Liturgical traditions for Palm Sunday and their dissemination in Old English prose
This thesis examinesthe dissemination of liturgical traditions
for Palm Sundayin seven Old l!hglish homilies: Blickling HomilyVI
and its variant, Blickling HomilyVIa; &l.fric's In DominicaPalmarum
from the First Series of the Catholic Homilies, his SecondSeries,
De Passione Domini,and its variant found in MS.Cotton Tiberius A. iii;
together with two anonymousPassion Story homilies, Dominicain Ramis
Palmarumand De Passione Domini. These homilies form a group on the
basis of their connections to PalmSunday, and include examplesof
anonymoushomilies (both before and after the Benedictine Reform)as
well as homilies by Jafric.
The intention is to provide contexts for these homilies based on
their contents and sources, together with their relationship with the
li turgical traditions for the day. To this end, Chapter I examines
the evidence for liturgical traditions associated with Palm Sun~ in
the early Medievalperiod, and identifies the liturgical pericopes.
Idturgical lections are comparedwith the lections used by latin
patristic writers to establish any divergence betweenthe two
traditions. Concentration on the pericope helps to define a probable
area of patristic material that Old English homiletic writers were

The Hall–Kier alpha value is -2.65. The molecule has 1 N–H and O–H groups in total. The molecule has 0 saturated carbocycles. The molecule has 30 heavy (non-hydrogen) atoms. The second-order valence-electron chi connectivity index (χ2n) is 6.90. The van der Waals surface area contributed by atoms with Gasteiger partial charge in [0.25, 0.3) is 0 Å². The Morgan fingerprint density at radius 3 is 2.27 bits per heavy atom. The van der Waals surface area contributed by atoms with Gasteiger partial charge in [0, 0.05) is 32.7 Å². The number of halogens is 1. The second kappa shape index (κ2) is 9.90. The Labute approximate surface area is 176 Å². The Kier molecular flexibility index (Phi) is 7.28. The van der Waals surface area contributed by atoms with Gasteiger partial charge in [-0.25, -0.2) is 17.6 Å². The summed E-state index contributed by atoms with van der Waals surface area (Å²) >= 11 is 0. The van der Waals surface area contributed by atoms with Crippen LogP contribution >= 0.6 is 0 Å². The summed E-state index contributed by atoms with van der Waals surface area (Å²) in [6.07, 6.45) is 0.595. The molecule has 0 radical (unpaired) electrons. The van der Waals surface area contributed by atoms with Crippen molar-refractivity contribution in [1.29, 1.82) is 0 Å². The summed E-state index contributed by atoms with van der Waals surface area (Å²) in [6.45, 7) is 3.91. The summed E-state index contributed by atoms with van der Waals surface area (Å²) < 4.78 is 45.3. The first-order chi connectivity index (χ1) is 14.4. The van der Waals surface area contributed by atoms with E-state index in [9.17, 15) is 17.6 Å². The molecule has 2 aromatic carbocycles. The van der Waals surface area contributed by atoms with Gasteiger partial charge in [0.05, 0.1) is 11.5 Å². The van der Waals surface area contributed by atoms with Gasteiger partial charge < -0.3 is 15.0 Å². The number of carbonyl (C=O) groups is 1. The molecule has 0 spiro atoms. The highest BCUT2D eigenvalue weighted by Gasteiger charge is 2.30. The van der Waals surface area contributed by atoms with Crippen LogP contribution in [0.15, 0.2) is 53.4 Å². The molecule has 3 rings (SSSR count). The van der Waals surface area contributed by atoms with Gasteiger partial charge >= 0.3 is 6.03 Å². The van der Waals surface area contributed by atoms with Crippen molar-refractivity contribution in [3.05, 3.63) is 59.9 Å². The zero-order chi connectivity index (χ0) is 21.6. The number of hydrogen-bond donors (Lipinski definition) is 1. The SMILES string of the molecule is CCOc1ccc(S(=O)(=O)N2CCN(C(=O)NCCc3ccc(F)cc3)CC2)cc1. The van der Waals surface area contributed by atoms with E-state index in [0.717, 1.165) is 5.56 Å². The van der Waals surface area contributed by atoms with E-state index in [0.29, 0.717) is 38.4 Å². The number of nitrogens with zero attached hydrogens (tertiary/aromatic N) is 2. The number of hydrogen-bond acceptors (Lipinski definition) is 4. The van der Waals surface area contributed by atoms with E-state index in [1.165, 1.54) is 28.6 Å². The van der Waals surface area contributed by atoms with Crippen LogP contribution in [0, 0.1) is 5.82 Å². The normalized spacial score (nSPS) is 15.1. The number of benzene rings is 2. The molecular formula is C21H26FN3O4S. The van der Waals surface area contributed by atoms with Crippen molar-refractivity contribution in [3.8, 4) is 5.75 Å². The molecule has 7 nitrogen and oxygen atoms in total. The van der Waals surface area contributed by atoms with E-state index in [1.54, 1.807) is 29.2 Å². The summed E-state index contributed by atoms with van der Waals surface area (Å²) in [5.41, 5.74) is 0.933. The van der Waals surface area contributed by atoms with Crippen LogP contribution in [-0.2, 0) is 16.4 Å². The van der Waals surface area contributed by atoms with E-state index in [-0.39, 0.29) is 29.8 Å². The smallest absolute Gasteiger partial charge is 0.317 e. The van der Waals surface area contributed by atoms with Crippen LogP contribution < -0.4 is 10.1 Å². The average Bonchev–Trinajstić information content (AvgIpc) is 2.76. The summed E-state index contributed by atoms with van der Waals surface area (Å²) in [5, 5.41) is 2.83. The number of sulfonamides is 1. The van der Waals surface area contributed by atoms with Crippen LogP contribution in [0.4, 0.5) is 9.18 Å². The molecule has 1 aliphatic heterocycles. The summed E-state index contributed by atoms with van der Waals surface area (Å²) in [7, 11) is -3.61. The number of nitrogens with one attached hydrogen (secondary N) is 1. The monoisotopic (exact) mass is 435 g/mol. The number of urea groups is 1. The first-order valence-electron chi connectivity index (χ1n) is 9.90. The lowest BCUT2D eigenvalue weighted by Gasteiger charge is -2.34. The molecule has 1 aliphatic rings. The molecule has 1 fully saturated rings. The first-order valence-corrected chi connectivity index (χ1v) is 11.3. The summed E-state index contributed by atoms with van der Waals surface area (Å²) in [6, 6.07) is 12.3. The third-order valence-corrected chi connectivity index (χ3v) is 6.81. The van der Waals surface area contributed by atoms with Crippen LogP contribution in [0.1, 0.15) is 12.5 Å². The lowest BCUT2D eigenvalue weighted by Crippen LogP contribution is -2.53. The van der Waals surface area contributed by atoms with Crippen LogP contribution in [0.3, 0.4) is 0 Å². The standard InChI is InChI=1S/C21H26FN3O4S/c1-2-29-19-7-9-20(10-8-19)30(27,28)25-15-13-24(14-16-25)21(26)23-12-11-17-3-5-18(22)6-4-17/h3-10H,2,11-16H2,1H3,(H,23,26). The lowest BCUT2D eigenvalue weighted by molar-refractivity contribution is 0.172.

likely to consult. EVidencefor the use of liturgical traditions for
PalmSundayby Old English homilists is also examined.
Detailed consideration of each Old English PalmSundayhomily is
provided in Chapter II. Themanuscript history of the homily is
briefly discussed and is followed by an examination of its pericopes,
contents and sources. Chapter II, therefore, seeks to recover homiletic traditions for Palm Sunday, and examines the differences in
approach taken by the various writers. !lnphasis on the contents of
these homilies provides insights into the nature of their composition,
and some general remarks about the form of Old English homilies
concludes the chapter. Chapter III presents editions of those Old
English homilies for Palm Sunday as yet unpublished: Blickling
Homily VIa, Dominica in Ramis Palmarumand De Passione Domini. Since
I amconcerned primarily with the contents ot these homilies, they are
edited conservatively with the minimumof textual apparatus. Textual
notes, where supplied, are also concerned with the contents rather
than the language of the texts.
The final Chapter, Chapter IV, examines Palm Sunday homilies in
relation to the liturgical traditions (services and vernacular
homilies) for the rest of Holy Week. The Chapter examines in detail
the so-called 'silent days', and compares homilies written by .nfric
for Easter ~ with those found in the anonymoustradition.
Differences between these homilies sets in relief the Palm Sunday
group, and two traditions of Old English homiletic composition -
alfrician and anonymous - are clearly delineated.
Two Appendices are also supplied; the first presents an edition
and commentary of one Old English anonymous homily for Easter ~t
and the second traces the dissemination of one particular theme (the
so-called Sunday List) in early Medieval literature.